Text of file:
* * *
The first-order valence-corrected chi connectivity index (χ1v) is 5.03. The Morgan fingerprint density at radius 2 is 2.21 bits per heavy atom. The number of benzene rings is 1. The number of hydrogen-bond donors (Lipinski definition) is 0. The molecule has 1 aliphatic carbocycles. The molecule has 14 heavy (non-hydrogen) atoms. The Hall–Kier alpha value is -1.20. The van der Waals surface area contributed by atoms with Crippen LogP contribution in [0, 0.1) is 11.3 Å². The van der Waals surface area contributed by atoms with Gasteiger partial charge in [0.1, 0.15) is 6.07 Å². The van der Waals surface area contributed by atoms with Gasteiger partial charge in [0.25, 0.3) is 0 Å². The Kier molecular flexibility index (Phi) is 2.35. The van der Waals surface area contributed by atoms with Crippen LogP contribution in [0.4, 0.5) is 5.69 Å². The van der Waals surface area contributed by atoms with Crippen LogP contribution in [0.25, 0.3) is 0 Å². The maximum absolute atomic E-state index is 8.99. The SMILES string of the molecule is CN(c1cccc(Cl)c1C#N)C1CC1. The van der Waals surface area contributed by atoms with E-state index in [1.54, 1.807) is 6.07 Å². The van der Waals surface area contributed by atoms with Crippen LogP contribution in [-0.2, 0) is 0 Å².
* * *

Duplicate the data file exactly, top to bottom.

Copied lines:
The first-order valence-corrected chi connectivity index (χ1v) is 5.03. The Morgan fingerprint density at radius 2 is 2.21 bits per heavy atom. The number of benzene rings is 1. The number of hydrogen-bond donors (Lipinski definition) is 0. The molecule has 1 aliphatic carbocycles. The molecule has 14 heavy (non-hydrogen) atoms. The Hall–Kier alpha value is -1.20. The van der Waals surface area contributed by atoms with Crippen LogP contribution in [0, 0.1) is 11.3 Å². The van der Waals surface area contributed by atoms with Gasteiger partial charge in [0.1, 0.15) is 6.07 Å². The van der Waals surface area contributed by atoms with Gasteiger partial charge in [0.25, 0.3) is 0 Å². The Kier molecular flexibility index (Phi) is 2.35. The van der Waals surface area contributed by atoms with Crippen LogP contribution in [0.4, 0.5) is 5.69 Å². The van der Waals surface area contributed by atoms with Crippen LogP contribution in [0.25, 0.3) is 0 Å². The maximum absolute atomic E-state index is 8.99. The SMILES string of the molecule is CN(c1cccc(Cl)c1C#N)C1CC1. The van der Waals surface area contributed by atoms with E-state index in [1.54, 1.807) is 6.07 Å². The van der Waals surface area contributed by atoms with Crippen LogP contribution in [-0.2, 0) is 0 Å².